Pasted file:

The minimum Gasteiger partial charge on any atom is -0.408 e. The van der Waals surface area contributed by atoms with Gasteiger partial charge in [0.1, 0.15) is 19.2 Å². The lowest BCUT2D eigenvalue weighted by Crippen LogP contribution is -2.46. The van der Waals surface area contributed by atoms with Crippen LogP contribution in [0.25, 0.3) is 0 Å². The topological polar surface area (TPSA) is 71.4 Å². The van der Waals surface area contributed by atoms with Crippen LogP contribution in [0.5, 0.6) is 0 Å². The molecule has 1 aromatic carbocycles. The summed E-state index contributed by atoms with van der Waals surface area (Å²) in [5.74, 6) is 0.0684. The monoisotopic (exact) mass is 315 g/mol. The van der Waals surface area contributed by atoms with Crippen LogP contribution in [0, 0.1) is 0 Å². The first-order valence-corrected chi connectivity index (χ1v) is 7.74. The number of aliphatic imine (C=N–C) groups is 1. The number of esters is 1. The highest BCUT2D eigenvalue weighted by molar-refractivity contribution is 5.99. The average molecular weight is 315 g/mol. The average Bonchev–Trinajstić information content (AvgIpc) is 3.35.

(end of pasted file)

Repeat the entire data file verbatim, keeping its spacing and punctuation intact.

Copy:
The minimum Gasteiger partial charge on any atom is -0.408 e. The van der Waals surface area contributed by atoms with Gasteiger partial charge in [0.1, 0.15) is 19.2 Å². The lowest BCUT2D eigenvalue weighted by Crippen LogP contribution is -2.46. The van der Waals surface area contributed by atoms with Crippen LogP contribution in [0.25, 0.3) is 0 Å². The topological polar surface area (TPSA) is 71.4 Å². The van der Waals surface area contributed by atoms with Crippen LogP contribution in [0.5, 0.6) is 0 Å². The molecule has 1 aromatic carbocycles. The summed E-state index contributed by atoms with van der Waals surface area (Å²) in [5.74, 6) is 0.0684. The monoisotopic (exact) mass is 315 g/mol. The van der Waals surface area contributed by atoms with Crippen LogP contribution in [0, 0.1) is 0 Å². The first-order valence-corrected chi connectivity index (χ1v) is 7.74. The number of aliphatic imine (C=N–C) groups is 1. The number of esters is 1. The highest BCUT2D eigenvalue weighted by molar-refractivity contribution is 5.99. The average molecular weight is 315 g/mol. The average Bonchev–Trinajstić information content (AvgIpc) is 3.35.